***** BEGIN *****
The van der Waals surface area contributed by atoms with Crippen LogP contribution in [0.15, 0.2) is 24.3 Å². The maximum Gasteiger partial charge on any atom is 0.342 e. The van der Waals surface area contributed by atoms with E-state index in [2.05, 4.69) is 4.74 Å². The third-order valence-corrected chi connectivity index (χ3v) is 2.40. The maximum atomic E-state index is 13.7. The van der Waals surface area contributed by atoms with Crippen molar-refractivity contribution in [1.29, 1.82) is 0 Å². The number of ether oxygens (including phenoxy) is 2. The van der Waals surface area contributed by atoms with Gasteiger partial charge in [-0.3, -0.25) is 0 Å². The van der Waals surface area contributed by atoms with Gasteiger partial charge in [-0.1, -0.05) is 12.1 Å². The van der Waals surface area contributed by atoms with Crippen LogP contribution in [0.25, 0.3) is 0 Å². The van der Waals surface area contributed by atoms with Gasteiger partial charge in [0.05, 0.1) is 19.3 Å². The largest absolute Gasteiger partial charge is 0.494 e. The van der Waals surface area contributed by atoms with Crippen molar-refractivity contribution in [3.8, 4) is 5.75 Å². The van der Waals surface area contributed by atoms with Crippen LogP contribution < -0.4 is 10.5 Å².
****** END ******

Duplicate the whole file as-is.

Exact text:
The van der Waals surface area contributed by atoms with Crippen LogP contribution in [0.15, 0.2) is 24.3 Å². The maximum Gasteiger partial charge on any atom is 0.342 e. The van der Waals surface area contributed by atoms with E-state index in [2.05, 4.69) is 4.74 Å². The third-order valence-corrected chi connectivity index (χ3v) is 2.40. The maximum atomic E-state index is 13.7. The van der Waals surface area contributed by atoms with Crippen molar-refractivity contribution in [1.29, 1.82) is 0 Å². The number of ether oxygens (including phenoxy) is 2. The van der Waals surface area contributed by atoms with Gasteiger partial charge in [-0.3, -0.25) is 0 Å². The van der Waals surface area contributed by atoms with Gasteiger partial charge in [-0.1, -0.05) is 12.1 Å². The van der Waals surface area contributed by atoms with Crippen LogP contribution in [0.25, 0.3) is 0 Å². The van der Waals surface area contributed by atoms with Gasteiger partial charge in [0.05, 0.1) is 19.3 Å². The largest absolute Gasteiger partial charge is 0.494 e. The van der Waals surface area contributed by atoms with Crippen molar-refractivity contribution in [3.8, 4) is 5.75 Å². The van der Waals surface area contributed by atoms with Crippen LogP contribution < -0.4 is 10.5 Å².